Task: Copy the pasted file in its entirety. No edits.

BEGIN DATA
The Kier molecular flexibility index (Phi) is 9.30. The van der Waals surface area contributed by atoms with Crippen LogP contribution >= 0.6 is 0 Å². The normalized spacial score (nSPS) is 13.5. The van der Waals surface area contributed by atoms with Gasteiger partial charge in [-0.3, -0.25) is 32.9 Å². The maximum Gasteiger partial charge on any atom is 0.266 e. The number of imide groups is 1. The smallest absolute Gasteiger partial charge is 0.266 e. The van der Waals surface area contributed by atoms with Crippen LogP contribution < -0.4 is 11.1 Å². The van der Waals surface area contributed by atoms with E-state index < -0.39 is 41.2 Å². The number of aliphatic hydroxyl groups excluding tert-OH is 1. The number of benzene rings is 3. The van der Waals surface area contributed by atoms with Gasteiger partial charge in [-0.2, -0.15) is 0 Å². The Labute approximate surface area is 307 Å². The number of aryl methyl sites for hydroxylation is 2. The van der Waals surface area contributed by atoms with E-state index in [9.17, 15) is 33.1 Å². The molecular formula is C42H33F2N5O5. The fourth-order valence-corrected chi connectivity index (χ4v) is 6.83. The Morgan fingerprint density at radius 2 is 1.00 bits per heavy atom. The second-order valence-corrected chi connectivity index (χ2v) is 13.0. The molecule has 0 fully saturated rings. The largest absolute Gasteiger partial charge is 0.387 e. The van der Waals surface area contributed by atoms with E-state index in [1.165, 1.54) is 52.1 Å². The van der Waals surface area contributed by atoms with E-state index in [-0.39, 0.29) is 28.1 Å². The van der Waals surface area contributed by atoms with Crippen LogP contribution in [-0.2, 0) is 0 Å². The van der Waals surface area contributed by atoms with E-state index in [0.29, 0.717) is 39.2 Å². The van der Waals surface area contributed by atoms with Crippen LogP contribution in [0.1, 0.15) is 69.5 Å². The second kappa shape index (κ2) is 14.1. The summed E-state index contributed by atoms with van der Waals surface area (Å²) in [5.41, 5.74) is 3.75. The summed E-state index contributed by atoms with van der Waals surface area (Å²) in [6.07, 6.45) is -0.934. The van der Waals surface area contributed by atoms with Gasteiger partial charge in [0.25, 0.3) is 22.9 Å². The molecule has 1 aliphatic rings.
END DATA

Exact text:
The Kier molecular flexibility index (Phi) is 9.30. The van der Waals surface area contributed by atoms with Crippen LogP contribution >= 0.6 is 0 Å². The normalized spacial score (nSPS) is 13.5. The van der Waals surface area contributed by atoms with Gasteiger partial charge in [-0.3, -0.25) is 32.9 Å². The maximum Gasteiger partial charge on any atom is 0.266 e. The number of imide groups is 1. The smallest absolute Gasteiger partial charge is 0.266 e. The van der Waals surface area contributed by atoms with Crippen LogP contribution < -0.4 is 11.1 Å². The van der Waals surface area contributed by atoms with E-state index < -0.39 is 41.2 Å². The number of aliphatic hydroxyl groups excluding tert-OH is 1. The number of benzene rings is 3. The van der Waals surface area contributed by atoms with Gasteiger partial charge in [-0.2, -0.15) is 0 Å². The Labute approximate surface area is 307 Å². The number of aryl methyl sites for hydroxylation is 2. The van der Waals surface area contributed by atoms with E-state index in [9.17, 15) is 33.1 Å². The molecular formula is C42H33F2N5O5. The fourth-order valence-corrected chi connectivity index (χ4v) is 6.83. The Morgan fingerprint density at radius 2 is 1.00 bits per heavy atom. The second-order valence-corrected chi connectivity index (χ2v) is 13.0. The molecule has 0 fully saturated rings. The largest absolute Gasteiger partial charge is 0.387 e. The van der Waals surface area contributed by atoms with E-state index in [1.165, 1.54) is 52.1 Å². The van der Waals surface area contributed by atoms with E-state index in [-0.39, 0.29) is 28.1 Å². The van der Waals surface area contributed by atoms with Crippen LogP contribution in [-0.2, 0) is 0 Å². The van der Waals surface area contributed by atoms with E-state index in [0.29, 0.717) is 39.2 Å². The van der Waals surface area contributed by atoms with Crippen LogP contribution in [0.1, 0.15) is 69.5 Å². The second kappa shape index (κ2) is 14.1. The summed E-state index contributed by atoms with van der Waals surface area (Å²) in [5.41, 5.74) is 3.75. The summed E-state index contributed by atoms with van der Waals surface area (Å²) in [6.07, 6.45) is -0.934. The van der Waals surface area contributed by atoms with Gasteiger partial charge in [0.25, 0.3) is 22.9 Å². The molecule has 1 aliphatic rings.